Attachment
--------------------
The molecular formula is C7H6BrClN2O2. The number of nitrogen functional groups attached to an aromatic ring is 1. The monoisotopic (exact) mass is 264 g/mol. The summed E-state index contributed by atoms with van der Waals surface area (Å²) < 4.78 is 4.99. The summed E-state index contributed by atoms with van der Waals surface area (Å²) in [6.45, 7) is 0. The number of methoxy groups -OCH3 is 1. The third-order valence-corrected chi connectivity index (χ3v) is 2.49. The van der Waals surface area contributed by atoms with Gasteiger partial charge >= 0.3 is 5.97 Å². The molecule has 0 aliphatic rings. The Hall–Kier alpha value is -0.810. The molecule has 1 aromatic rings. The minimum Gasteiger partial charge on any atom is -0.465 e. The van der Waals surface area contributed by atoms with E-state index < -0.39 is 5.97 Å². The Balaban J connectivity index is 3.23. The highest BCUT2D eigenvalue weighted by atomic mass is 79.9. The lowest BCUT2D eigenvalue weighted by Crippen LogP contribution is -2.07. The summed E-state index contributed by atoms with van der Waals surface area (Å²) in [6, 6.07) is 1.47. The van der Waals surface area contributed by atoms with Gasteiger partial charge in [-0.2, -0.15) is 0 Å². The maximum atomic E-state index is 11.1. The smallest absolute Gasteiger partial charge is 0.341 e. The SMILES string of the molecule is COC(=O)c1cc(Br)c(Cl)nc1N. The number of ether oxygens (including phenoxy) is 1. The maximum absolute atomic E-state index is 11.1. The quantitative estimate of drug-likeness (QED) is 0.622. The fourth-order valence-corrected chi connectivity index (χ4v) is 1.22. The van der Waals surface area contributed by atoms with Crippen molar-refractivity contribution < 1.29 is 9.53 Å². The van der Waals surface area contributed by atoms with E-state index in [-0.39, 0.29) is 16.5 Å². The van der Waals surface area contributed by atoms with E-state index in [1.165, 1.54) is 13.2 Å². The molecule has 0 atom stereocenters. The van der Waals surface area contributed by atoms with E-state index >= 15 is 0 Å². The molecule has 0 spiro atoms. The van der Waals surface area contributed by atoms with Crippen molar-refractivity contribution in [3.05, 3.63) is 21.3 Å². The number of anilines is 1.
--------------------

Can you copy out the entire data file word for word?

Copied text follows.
The molecular formula is C7H6BrClN2O2. The number of nitrogen functional groups attached to an aromatic ring is 1. The monoisotopic (exact) mass is 264 g/mol. The summed E-state index contributed by atoms with van der Waals surface area (Å²) < 4.78 is 4.99. The summed E-state index contributed by atoms with van der Waals surface area (Å²) in [6.45, 7) is 0. The number of methoxy groups -OCH3 is 1. The third-order valence-corrected chi connectivity index (χ3v) is 2.49. The van der Waals surface area contributed by atoms with Gasteiger partial charge >= 0.3 is 5.97 Å². The molecule has 0 aliphatic rings. The Hall–Kier alpha value is -0.810. The molecule has 1 aromatic rings. The minimum Gasteiger partial charge on any atom is -0.465 e. The van der Waals surface area contributed by atoms with E-state index < -0.39 is 5.97 Å². The Balaban J connectivity index is 3.23. The highest BCUT2D eigenvalue weighted by atomic mass is 79.9. The lowest BCUT2D eigenvalue weighted by Crippen LogP contribution is -2.07. The summed E-state index contributed by atoms with van der Waals surface area (Å²) in [6, 6.07) is 1.47. The van der Waals surface area contributed by atoms with Gasteiger partial charge in [-0.2, -0.15) is 0 Å². The maximum atomic E-state index is 11.1. The smallest absolute Gasteiger partial charge is 0.341 e. The SMILES string of the molecule is COC(=O)c1cc(Br)c(Cl)nc1N. The number of ether oxygens (including phenoxy) is 1. The maximum absolute atomic E-state index is 11.1. The quantitative estimate of drug-likeness (QED) is 0.622. The fourth-order valence-corrected chi connectivity index (χ4v) is 1.22. The van der Waals surface area contributed by atoms with Crippen molar-refractivity contribution < 1.29 is 9.53 Å². The van der Waals surface area contributed by atoms with E-state index in [-0.39, 0.29) is 16.5 Å². The van der Waals surface area contributed by atoms with E-state index in [1.165, 1.54) is 13.2 Å². The molecule has 0 atom stereocenters. The van der Waals surface area contributed by atoms with E-state index >= 15 is 0 Å². The molecule has 0 spiro atoms. The van der Waals surface area contributed by atoms with Crippen molar-refractivity contribution in [3.05, 3.63) is 21.3 Å². The number of anilines is 1.